Tina Barry’s characters know how to get what they want, even when caught in the absurdity of middle age or outraged by betrayal. Don’t they?
Hands Like White Porcelain
The man behind the counter leads the city couple around his shop of mid-century furniture. Thin as a pleat, the wife runs a hand over the smooth surface of a teak dining room table; the man in mismatched plaids, marvels at the chairs’ clean lines, their nubby turquoise seats.
A kidney-shaped wooden bowl appeals to the couple. Then a wall clock with fluorescent numbers. Then a pair of elk’s antlers. Then nothing.
“Thank you,” they say, nearing the door. “Beautiful pieces.”
The man sighs. Too many compliments and too few sales. “Check out the garage,” he offers, before returning his attention to NPR.
At the garage’s entrance, knee high in weeds, stands a plaster Jesus in an electric blue robe.
“Did you see?” “Yes, yes!” The couple stares at the statue, mouths agape.
The hands. Poor Jesus’s hands. Gone are the reed-like fingers, the pearly palms raised to Heaven. Instead, hovering like U.F.O.s atop Jesus’s soiled cuffs: large white ceramic knobs.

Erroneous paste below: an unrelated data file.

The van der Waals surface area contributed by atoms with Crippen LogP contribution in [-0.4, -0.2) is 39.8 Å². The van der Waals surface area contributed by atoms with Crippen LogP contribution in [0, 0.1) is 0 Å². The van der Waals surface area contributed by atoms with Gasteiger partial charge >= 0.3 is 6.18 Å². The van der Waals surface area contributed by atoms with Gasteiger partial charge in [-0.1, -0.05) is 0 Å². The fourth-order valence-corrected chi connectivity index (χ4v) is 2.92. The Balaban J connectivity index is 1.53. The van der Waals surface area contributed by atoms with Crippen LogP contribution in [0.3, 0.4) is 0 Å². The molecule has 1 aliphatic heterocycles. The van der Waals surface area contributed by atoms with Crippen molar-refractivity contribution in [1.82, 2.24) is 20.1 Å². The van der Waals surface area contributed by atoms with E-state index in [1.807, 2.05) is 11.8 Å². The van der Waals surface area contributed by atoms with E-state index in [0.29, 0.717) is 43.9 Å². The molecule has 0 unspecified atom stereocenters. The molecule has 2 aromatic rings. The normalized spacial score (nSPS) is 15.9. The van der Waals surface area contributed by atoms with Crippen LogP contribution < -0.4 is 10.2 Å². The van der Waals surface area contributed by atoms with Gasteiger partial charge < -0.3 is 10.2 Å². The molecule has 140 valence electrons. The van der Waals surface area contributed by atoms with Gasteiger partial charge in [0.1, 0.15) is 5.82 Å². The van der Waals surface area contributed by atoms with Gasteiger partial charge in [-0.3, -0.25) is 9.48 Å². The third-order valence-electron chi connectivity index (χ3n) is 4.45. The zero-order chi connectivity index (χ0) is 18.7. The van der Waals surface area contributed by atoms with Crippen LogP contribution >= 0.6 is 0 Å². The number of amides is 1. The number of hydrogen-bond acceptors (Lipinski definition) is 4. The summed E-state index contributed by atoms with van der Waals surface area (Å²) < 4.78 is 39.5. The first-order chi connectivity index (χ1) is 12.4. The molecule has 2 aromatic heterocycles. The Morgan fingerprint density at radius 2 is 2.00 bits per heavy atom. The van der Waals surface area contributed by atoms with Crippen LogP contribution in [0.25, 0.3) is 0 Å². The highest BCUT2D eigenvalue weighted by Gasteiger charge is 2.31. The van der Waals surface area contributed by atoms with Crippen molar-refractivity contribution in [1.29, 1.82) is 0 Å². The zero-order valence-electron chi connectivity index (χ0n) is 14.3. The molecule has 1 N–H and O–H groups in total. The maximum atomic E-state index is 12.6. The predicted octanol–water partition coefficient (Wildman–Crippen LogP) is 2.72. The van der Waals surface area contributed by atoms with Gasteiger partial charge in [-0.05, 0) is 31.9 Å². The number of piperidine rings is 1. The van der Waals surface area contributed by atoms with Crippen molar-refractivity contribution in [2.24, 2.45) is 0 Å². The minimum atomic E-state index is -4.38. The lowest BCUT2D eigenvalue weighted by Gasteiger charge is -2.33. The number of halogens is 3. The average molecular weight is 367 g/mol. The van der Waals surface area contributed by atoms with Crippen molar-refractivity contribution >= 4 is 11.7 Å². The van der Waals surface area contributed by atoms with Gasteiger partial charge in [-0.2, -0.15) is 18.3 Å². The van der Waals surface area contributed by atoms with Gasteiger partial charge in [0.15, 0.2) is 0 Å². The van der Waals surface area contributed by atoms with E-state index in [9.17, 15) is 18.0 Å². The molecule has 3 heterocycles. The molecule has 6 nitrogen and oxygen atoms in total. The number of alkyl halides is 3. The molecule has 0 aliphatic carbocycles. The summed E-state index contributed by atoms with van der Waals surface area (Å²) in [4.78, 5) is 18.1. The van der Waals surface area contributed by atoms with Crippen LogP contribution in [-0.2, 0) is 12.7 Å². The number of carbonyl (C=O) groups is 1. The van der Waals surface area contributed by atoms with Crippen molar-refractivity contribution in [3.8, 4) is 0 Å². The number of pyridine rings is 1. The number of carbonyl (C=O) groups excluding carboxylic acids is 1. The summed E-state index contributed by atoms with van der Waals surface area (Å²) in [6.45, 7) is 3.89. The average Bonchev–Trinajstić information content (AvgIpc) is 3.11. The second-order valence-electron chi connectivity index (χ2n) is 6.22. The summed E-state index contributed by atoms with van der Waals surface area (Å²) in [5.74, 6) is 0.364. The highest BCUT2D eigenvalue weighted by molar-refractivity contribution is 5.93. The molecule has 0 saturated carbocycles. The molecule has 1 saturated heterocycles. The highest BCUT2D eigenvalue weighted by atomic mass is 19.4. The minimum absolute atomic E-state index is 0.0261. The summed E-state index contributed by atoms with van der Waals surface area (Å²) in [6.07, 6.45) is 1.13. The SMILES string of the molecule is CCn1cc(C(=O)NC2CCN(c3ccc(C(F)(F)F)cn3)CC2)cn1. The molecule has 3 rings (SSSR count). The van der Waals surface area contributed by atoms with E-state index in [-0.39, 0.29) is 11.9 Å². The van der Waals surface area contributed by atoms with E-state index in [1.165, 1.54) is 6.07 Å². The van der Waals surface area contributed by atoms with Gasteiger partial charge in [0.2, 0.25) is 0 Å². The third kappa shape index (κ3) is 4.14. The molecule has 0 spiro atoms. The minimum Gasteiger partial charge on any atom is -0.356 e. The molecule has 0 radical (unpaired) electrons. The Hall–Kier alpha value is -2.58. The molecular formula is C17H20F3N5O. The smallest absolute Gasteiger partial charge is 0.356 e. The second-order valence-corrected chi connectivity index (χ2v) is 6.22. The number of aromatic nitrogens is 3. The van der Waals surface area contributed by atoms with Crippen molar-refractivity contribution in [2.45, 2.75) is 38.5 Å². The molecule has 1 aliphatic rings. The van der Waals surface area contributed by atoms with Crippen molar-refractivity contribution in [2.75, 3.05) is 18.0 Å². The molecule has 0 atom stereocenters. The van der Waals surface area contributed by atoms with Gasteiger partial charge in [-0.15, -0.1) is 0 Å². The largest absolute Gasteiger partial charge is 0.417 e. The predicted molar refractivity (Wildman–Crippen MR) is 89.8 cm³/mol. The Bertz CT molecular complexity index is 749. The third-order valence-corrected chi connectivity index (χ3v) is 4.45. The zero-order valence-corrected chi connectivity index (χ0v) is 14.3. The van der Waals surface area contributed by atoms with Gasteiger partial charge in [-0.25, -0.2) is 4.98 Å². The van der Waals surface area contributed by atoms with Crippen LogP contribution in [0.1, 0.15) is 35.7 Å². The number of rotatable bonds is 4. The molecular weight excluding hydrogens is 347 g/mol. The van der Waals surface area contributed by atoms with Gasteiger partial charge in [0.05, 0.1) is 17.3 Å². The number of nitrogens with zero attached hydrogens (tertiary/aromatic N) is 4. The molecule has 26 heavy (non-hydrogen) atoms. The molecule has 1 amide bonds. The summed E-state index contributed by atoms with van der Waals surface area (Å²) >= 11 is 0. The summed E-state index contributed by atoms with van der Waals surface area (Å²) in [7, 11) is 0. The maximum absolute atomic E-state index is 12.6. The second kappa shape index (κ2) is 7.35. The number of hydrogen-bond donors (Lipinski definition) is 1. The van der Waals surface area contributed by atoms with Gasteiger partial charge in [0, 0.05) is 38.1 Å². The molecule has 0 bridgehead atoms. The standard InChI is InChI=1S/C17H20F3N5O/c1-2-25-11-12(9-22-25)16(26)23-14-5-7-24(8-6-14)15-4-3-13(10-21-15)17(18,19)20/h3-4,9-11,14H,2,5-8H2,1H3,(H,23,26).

“So. Perfect,” says the wife. “Indeed he is,” the husband agrees, and trots back to the shop.
Jesus is for sale. But he’s heavy. Weighted in cement. He’ll have to be dug up, shipped to Brooklyn. That’s fine with the couple. They hadn’t planned on spending a $1000 for what is, they laugh, essentially a garden gnome. But what’s a $1000 for Jesus? Not much of a sacrifice. Really. No sacrifice at all.
Wool and Spool
The poets in my workshop are meeting without me. I heard the news from a former member who spotted me weeping in a wine bar and just had to tell. They’ve started their own workshop, “Two Days of Joy,” that is not a workshop at all but an invitation-only-BDSM-LGBT-furry friendly-little people-giants-welcome-NAMBLA tolerant –weekend-sexathon held in the tent of an abandoned circus. The other members, apparently too busy juggling Ben Wa balls and buying backless Spanky skirts, never mentioned the change in plans.
To: Aimee@Domedirty, Pam@pettingzoo, Tamara@tiemeariver, James@afootisonlyhalfofit, Deirdre@godownwarddog, Bob@ofhumanbondage
Subject: Thanks for the invitation to “Two Days of Joy.”
I don’t know what I did to deserve this brutal abandonment, but let me tell you: I will never, and I mean NEVER!! allow you to read my rhyming sonnets again. Not even the new piece. The one you said:
Oh, yes, I can’t wait for that.
In case you’ve forgotten, it’s about my mother knitting an afghan.
I will tell you there’s a lovely near-rhyme at the beginning: wool and spool. Think about that the next time you’re doing Miss Kitty. You just think about that.
Tina Barry’s short stories and poetry appear online and in print publications including Drunken Boat, The Camroc Press Review, Lost in Thought magazine, elimae, The Orange Room Review, THIS Magazine, and Exposure, an anthology of microfiction from Cinnamon Press. She lives in Brooklyn, where she just completed her M.F.A. in creative writing at Long Island University.